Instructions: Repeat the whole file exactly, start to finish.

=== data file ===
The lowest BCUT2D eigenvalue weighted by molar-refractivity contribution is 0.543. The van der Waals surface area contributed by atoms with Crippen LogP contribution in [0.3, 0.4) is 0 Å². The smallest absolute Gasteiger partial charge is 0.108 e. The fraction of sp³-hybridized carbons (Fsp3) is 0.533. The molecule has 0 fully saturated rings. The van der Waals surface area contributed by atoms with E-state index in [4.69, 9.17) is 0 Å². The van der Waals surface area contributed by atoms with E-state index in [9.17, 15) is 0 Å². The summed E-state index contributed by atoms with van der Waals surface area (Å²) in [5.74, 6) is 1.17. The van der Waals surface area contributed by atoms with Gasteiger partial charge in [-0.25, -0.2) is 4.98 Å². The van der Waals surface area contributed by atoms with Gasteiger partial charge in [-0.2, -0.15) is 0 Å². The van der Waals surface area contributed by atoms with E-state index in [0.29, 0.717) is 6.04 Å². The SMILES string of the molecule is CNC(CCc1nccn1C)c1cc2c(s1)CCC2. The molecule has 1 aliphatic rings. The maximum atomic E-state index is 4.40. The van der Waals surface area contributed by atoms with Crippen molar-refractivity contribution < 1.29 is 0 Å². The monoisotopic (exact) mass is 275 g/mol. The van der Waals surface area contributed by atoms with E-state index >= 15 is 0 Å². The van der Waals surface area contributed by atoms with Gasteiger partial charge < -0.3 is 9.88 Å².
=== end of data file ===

The lowest BCUT2D eigenvalue weighted by molar-refractivity contribution is 0.543. The van der Waals surface area contributed by atoms with Crippen LogP contribution in [0.3, 0.4) is 0 Å². The smallest absolute Gasteiger partial charge is 0.108 e. The fraction of sp³-hybridized carbons (Fsp3) is 0.533. The molecule has 0 fully saturated rings. The van der Waals surface area contributed by atoms with E-state index in [4.69, 9.17) is 0 Å². The van der Waals surface area contributed by atoms with E-state index in [9.17, 15) is 0 Å². The summed E-state index contributed by atoms with van der Waals surface area (Å²) in [5.74, 6) is 1.17. The van der Waals surface area contributed by atoms with Gasteiger partial charge in [-0.25, -0.2) is 4.98 Å². The van der Waals surface area contributed by atoms with Gasteiger partial charge in [-0.2, -0.15) is 0 Å². The van der Waals surface area contributed by atoms with E-state index in [0.29, 0.717) is 6.04 Å². The SMILES string of the molecule is CNC(CCc1nccn1C)c1cc2c(s1)CCC2. The molecule has 1 aliphatic rings. The maximum atomic E-state index is 4.40. The van der Waals surface area contributed by atoms with Crippen molar-refractivity contribution < 1.29 is 0 Å². The monoisotopic (exact) mass is 275 g/mol. The van der Waals surface area contributed by atoms with E-state index >= 15 is 0 Å². The van der Waals surface area contributed by atoms with Gasteiger partial charge < -0.3 is 9.88 Å².